The most expensive and the most famous poplar piece of wood in the history of our civilazation: Leonardo Da Vinci's Mona Lisa.
This is my version of the original (click on the image to enlarge):
There is already too much said and written about the Mona Lisa. All I will say is that the "smile" is very hard draw, as it is not really a smile: it's the shadow cast from the sitter's lips, and it appears to be different from different angles because it is a visual illusion--if you look at it directly, it is gone; if you let your peripheral vision see it, you catch a glimpse of the mystic smile that inspired many artists and inspired my drawing.
If you look closer at my drawing, you'll notice that it has a certain resemblance to the Mona Lisa; however, it is not an exact rendition of her. This is due to the lack of drawing skills on my part.
I wanted to see the progress of the drawing throughout the process. Perhaps there is something to be learnt.
The following series of pictures shows the transformation of a blank piece of paper (18" x 24" newsprint) into a complete drawing:
I had to get the basic shape and the proportions of the drawing. For that I use willow charcoal:
Once the basic shape is in place, I started adding some values to the face (using regular charcoal). It's hard to decide where to start, so I decided to start at the darkest side of the face:
I continued adding some of the details of the face, such as the eyes, the nose, and the complete outline of the face:
The face looked weird without the mouth, so the next logical step is the mouth. At this point, I had already fixed the size of the nose as it was too long. Note the smile coming through:
Not a lot changed here. I did change the size of the face a bit and kept working on the mouth. Note the size of the neck. It's too thick; something that I fixed in the next step:
At this point, I already had enough of the face and I had to tackle the hair. If you noticed the previous drawings, they had no hair. I was putting it off until last, because I don't know how to draw hair.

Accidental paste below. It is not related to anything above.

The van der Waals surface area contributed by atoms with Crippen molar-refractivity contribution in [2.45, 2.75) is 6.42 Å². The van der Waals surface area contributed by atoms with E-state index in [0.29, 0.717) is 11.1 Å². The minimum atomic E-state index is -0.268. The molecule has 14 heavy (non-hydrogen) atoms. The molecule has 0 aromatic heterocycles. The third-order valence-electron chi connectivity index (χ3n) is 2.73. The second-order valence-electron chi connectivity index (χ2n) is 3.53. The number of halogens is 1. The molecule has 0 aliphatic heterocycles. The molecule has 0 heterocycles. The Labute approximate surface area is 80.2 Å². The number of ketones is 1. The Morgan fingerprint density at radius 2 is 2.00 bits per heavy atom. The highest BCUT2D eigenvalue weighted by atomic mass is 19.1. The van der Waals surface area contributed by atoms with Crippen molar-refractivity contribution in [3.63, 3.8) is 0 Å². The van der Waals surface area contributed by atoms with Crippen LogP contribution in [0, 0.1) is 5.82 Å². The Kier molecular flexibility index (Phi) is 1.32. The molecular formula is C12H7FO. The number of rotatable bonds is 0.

Also, I hadn't decided if I wanted to draw the dress. I stopped thinking about it (shutting off my logical side) and decided to give it a shot. The dress was another challenge in itself as the whole thing is covered by a thin transparent looking fabric--similar to the vale. It's really hard to see, but, I guess that's why they call it sfumato:
This next image, doesn't look different from the last - However, there is a big change: the smile - I had to fix it, as it looked too "hard." I had to soften the edges a bit - I think it may have worked:
Since my drawing is an approximation of the original, I started thinking about pi - For some purposes 3 is good enough of an approximation. For others, 3.1415 is good enough.
If you allow me an analogy, I think of my drawing is more of 3, rather than the true value of pi, which doesn't have a specific real number. So, the Mona Lisa, in my mind, is like pi: irrational and forever infinite. I think this analogy would work, even for a very talented artist. I.e., The more his or her drawing/painting resembles the the original painting, the more digits pi would have.
During my research, I found this particular writer Rizah Kulenovic, who argues that the Mona Lisa is actually a portrait of Leonardo's mother. At the conclusion of his essay, he writes:
© Jose Sandoval 2004-2009 email@example.com